But if you use the package management systems, then you can be fairly confident that the software is safe. The issue is other software. On Windows, you'll typically have an installer than you have to run as root (even if that is just to change ONE registry key :/). Which admittedly is more a function of how the software is designed than the operating system itself, but it goes to the difference in cultures.
++$_ wrote:
  • Perl and python without having to install them (sometimes the installation doesn't work).

you can do that just fine on windows.
No, you have to install them.
++$_ wrote:
  • All processes have their own names rather than being listed under svchost.exe

yeah, having a bunch of processes listed under "sh", "perl", "python", etc. is so much better.
I don't know how it looks on your system, but on mine, processes show up in ps with the entire command used to call them (unless the program decides to change it, of course). I don't have anything that just says "sh" or "perl" or "python".
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Re: Mac vs PC

Postby Pez Dispens3r » Tue Aug 31, 2010 5:51 am UTC

Kromix wrote:*obnoxious .gif*

We get it already.
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Re: Mac vs PC

Postby stephentyrone » Tue Aug 31, 2010 3:31 pm UTC

ImagingGeek wrote:For example, byte order in mac-formatted tiffs is reversed relative to IBM-formatted tiffs.


Both byte orderings are defined in the TIFF encoding. A correct, complete TIFF implementation (as comes with OS X) will open or save either ordering. You have a broken implementation somewhere that only knows how to handle one ordering, but it isn't on the Mac. Blame your incompatibility issues on the system that is actually causing them.

Likewise, the default file compression in macs in a proprietary format, as is the use of hidden files to store file properties. All of these mac-specific things can cause compatibility issues.


The default file compression is zip.
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Re: Mac vs PC

Postby ImagingGeek » Tue Aug 31, 2010 6:38 pm UTC

stephentyrone wrote:
ImagingGeek wrote:For example, byte order in mac-formatted tiffs is reversed relative to IBM-formatted tiffs.


Both byte orderings are defined in the TIFF encoding. A correct, complete TIFF implementation (as comes with OS X) will open or save either ordering. You have a broken implementation somewhere that only knows how to handle one ordering, but it isn't on the Mac. Blame your incompatibility issues on the system that is actually causing them.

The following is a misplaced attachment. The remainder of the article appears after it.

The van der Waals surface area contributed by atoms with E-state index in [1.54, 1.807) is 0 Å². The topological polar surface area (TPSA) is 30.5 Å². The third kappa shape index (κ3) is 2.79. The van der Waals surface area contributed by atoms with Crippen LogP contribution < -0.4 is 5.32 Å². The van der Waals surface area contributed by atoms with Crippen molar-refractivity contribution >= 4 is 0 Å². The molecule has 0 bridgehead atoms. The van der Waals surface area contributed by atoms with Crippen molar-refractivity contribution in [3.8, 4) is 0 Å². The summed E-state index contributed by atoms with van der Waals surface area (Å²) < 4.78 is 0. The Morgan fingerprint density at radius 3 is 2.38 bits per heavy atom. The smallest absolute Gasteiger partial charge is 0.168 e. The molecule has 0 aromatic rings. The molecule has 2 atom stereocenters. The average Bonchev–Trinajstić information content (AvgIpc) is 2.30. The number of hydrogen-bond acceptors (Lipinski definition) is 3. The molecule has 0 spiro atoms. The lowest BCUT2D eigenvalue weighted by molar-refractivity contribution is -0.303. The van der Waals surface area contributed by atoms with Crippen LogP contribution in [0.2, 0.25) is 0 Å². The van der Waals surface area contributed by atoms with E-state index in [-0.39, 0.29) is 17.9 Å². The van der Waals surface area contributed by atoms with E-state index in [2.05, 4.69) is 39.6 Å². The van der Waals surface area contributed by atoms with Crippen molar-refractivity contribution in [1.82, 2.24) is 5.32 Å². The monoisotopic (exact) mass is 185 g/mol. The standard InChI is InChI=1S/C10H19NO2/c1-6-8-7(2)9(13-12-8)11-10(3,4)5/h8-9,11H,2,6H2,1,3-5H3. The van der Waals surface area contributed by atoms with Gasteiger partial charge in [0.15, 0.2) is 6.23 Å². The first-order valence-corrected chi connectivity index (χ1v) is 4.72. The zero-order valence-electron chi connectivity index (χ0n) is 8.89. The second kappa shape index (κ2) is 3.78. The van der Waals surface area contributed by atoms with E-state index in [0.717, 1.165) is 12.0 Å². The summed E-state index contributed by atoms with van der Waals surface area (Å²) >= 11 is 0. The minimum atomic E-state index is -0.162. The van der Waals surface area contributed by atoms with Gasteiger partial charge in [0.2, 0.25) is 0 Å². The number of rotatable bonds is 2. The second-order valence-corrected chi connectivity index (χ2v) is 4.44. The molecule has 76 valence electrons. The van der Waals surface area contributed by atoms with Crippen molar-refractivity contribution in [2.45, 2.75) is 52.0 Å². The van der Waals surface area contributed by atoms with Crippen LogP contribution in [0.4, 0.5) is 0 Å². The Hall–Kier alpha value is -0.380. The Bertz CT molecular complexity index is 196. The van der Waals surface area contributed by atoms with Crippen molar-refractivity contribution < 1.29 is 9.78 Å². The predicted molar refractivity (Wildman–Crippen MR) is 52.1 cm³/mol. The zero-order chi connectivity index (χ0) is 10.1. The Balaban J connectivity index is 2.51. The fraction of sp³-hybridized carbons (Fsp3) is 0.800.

Sorry, that is simply wrong.

The problem lies directly in macs implementation of the "new" TIFF standards (BigTiff, FITS, OME, etc). For example, the sample OME tiff dataset provided by the OME consortium doesn't open properly on macs. As in the reference image set, made by the standard developer, is opened with its byte-order reversed. That isn't a problem of someone making the tiffs wrong; that's a problem of mac screwed up the OME implementation ~5 years ago and have so far failed to fix it.

Unless things have changed with the newest OS-X (leopard?) bigtiff is not supported natively. Its only a 6 year old standard...

Macs full tiff support more-or-less ends at V6.0

stephentyrone wrote:
Likewise, the default file compression in macs in a proprietary format, as is the use of hidden files to store file properties. All of these mac-specific things can cause compatibility issues.


The default file compression is zip.


To be accurate the .sit file format was the mac standard for all its history, and only with the release of OSX was zip added as an option. SIT is closed-source, and unopenable on non-mac computers without additional software.

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Re: Mac vs PC

Postby stephentyrone » Tue Aug 31, 2010 7:40 pm UTC

ImagingGeek wrote:Unless things have changed with the newest OS-X (leopard?) bigtiff is not supported natively. Its only a 6 year old standard...


Snow Leopard is the current OS X; Leopard is almost three years old. Bigtiff is still spottily supported on all platforms, last I checked (Wikipedia agrees). It's also worth noting that tiff v6.0 is the current tiff specification; the new tiff "standards" are actually proposed extensions. However, there are a number of FITS viewers on OS X, and libtiff (which has support for bigtiff) builds without issue on OS X. I'm not familiar with OME.